Are transgender athletes dominating women’s sports?  I haven’t picked up a copy of Gray’s Sports Almanacrecently, but in sporting events as diverse as weightlifting, track, cycling, and swimming, female sports records aren’t just being broken, they’re being shattered—by transgender athletes.

Recently, Lia Thomas, a transgender University of Pennsylvania swimmer, set six records at the Ivy League Championships leading to a fairness debate regarding transgender athletes.  Thomas has been destroying her competition winning races by previously unheard-of times in events that are usually decided by tenths of seconds.

So today I want to approach this subject not with the goal of persuading anyone to a particular point of view.  Rather my purpose is to emphasize the importance of the matter and to raise an awareness about an issue with only one certainty, irrespective of one’s position, it’s sure to be criticized.

Meanwhile, the apparent lack of outrage over these recent events has been surprising.  I would have expected women’s groups to be more vocal on the subject.   Nonetheless, you can find plenty of outrage on Twitter; but specific sport periodicals, such as Swimming World Magazine, have surprisingly little to say on the matter other than straight reporting, i.e., the names of the competitors, order of finish, winning times, etc.

To frame this discussion properly, I’ll begin with a very basic question, “Do transgender females who lower their testosterone levels into the female range, say, as required by NCAA rules, continue to have performance advantages over biological women?”  At first blush it may seem absurd to even ask that question; that we should simply accept the fact that men and women are inherently different and crossing over from one category to the other for the purposes of sports competition is fundamentally unfair and disadvantages “biological women,” and therefore shouldn’t be allowed.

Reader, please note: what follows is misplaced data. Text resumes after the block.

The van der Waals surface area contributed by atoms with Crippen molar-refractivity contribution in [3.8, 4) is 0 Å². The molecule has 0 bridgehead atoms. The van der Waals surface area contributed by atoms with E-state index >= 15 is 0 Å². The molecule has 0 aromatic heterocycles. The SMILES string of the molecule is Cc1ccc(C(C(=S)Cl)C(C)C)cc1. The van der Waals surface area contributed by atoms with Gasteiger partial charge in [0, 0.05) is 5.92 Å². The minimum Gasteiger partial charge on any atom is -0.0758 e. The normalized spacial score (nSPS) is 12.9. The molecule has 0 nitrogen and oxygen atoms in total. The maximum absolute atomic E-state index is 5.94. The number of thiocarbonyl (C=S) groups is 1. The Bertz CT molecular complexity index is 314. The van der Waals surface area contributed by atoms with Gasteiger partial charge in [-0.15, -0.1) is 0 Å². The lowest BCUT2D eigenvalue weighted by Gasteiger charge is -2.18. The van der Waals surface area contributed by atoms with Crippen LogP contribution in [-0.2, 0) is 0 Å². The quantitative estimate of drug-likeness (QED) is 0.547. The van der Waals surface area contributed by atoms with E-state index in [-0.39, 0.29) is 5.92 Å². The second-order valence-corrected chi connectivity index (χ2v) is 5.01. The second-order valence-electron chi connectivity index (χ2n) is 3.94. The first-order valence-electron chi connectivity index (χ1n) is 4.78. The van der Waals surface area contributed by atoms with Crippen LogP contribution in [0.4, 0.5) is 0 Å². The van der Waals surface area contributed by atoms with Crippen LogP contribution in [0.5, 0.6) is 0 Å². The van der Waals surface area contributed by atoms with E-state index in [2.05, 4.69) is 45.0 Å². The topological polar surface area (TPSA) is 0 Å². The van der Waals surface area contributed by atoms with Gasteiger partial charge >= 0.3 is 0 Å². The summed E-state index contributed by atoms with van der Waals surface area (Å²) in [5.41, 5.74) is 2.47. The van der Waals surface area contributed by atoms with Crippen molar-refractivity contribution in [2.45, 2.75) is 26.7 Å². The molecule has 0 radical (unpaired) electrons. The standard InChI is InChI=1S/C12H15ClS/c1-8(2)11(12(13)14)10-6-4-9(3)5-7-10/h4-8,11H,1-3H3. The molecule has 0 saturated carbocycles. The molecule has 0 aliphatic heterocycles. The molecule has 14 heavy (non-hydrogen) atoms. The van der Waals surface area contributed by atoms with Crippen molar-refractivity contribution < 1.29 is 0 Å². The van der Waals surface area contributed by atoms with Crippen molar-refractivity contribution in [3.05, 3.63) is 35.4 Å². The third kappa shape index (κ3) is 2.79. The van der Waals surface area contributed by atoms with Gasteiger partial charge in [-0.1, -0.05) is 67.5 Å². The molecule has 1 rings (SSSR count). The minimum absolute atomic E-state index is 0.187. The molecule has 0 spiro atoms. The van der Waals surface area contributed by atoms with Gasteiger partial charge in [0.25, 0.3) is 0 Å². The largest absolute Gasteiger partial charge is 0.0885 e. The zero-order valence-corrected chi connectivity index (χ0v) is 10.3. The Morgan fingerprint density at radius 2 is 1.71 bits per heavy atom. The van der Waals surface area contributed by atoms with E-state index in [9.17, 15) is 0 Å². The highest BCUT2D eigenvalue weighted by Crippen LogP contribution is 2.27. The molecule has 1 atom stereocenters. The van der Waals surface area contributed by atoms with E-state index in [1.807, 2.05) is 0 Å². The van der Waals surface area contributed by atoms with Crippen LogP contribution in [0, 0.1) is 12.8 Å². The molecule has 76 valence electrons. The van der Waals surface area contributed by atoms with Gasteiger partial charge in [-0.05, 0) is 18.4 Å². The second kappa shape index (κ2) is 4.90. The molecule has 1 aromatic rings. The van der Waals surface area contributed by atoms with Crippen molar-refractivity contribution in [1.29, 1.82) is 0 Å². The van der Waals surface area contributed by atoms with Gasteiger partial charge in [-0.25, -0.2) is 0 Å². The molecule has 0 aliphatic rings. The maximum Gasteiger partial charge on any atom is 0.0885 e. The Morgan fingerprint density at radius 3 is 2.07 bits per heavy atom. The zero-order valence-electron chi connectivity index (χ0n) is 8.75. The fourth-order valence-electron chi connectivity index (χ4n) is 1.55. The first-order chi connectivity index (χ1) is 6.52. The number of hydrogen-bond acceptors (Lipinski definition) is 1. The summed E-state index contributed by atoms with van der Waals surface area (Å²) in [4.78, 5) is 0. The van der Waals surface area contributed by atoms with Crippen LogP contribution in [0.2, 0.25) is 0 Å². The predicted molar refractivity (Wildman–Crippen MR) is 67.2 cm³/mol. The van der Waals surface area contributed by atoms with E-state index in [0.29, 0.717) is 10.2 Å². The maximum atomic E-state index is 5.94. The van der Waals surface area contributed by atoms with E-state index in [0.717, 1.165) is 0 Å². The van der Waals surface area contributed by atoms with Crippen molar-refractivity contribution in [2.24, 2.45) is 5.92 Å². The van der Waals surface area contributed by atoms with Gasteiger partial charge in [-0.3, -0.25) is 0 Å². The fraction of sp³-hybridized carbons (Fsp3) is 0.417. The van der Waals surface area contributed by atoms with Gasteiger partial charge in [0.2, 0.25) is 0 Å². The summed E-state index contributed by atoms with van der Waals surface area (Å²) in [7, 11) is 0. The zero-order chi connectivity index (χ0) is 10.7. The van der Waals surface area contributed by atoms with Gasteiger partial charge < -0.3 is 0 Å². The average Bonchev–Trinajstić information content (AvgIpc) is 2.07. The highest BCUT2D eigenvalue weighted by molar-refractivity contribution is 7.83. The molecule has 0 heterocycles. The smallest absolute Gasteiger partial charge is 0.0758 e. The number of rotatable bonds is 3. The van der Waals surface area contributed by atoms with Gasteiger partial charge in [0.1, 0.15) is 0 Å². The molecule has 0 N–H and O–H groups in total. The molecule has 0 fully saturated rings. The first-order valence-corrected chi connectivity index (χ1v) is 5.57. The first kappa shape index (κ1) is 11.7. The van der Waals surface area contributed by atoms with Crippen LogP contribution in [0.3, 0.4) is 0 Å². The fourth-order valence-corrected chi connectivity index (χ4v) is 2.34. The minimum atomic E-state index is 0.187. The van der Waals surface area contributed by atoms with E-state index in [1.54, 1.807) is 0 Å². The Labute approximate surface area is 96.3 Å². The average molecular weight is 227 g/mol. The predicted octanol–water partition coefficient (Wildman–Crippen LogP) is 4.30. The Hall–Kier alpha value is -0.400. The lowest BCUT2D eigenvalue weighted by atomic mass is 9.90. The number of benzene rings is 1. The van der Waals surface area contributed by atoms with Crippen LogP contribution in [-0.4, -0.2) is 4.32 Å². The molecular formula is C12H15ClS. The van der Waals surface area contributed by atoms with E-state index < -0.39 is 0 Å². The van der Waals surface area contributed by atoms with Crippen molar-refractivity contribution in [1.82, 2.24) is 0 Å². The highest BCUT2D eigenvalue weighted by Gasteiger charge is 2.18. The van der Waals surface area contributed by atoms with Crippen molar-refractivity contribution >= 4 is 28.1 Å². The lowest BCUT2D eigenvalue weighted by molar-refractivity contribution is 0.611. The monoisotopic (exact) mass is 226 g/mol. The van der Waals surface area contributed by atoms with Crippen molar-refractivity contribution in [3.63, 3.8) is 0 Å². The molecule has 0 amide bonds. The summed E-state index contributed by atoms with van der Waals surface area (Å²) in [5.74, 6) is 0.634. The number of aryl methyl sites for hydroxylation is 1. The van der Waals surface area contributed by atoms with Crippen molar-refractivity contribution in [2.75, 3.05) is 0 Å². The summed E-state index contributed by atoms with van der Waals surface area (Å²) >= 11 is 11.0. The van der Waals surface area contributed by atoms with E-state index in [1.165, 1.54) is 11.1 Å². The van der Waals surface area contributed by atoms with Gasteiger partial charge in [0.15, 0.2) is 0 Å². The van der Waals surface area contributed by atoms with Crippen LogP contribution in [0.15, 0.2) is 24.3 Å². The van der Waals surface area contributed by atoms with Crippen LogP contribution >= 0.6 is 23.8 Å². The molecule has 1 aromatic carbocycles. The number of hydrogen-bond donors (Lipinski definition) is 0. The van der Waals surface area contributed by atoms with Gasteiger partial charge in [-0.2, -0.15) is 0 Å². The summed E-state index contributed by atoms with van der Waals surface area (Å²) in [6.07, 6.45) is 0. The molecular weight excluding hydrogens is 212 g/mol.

That point of view is certainly understandable, but we must also recognize that within the context of the prevailing social milieu we’re only fooling ourselves to think that’s a satisfactory response to the question.  But perhaps an even more important reason we cannot simply dismiss the matter as irrelevant or the product of a PC-world, is there are going to be the inevitable legal challenges in the coming months and years, which means these questions will be asked, debated, and decided in the courts.

So perhaps we should begin this discussion with the more fundamental question of, “Why do women’s sports exist at all?”  The answer should be obvious—because it allows individuals without the benefit of androgenization (testosterone) during puberty and adolescence to compete in sport on an equal basis.  It doesn’t take a rocket scientist to realize that without a separate category for women’s sports, the best athletes in most sporting endeavors would be men.

However, it’s also a fact that the effects of testosterone on males in their teens does not guarantee that every male will be faster and stronger than every female (the best women are still way faster than most men), but it does give biological males, i.e., those born with one X and one Y chromosome a distinct advantage.  In fact, when pitting men against women in athletic competitions, most agree that almost without exception, those who benefited from testosterone’s effects on muscle, skeleton, heart, blood, and fat would be the winners.

Of course, there is another even bigger reason to segregate women’s sports—safety!  Not dissimilar from Paralympic sports where those who are affected by a given disability are not required to compete against those who are not affected, combat sports such as boxing, wrestling, judo, etc., have weight classes – lightweights shouldn’t have to fight heavyweights because it is both unfair and unsafe.

In the final analysis, what it really boils down to is the question of whether someone born with an X and a Y chromosome has advantages over someone born with two X chromosomes.  To answer that, I submit that such questions should be directed to those qualified by education, training, and experience, i.e., medical, and biological researchers, who are gathering, studying, and analyzing all pertinent data on the subject.

On a personal basis, what I believe will be the most interesting aspect of this debate is whether those aforementioned scientists can gather, analyze, and publish enough information to have it peer reviewed before the matter goes to the courts.

Quote of the day: “Men are from Earth; women are from Earth. Deal with it.” ― George Carlin.

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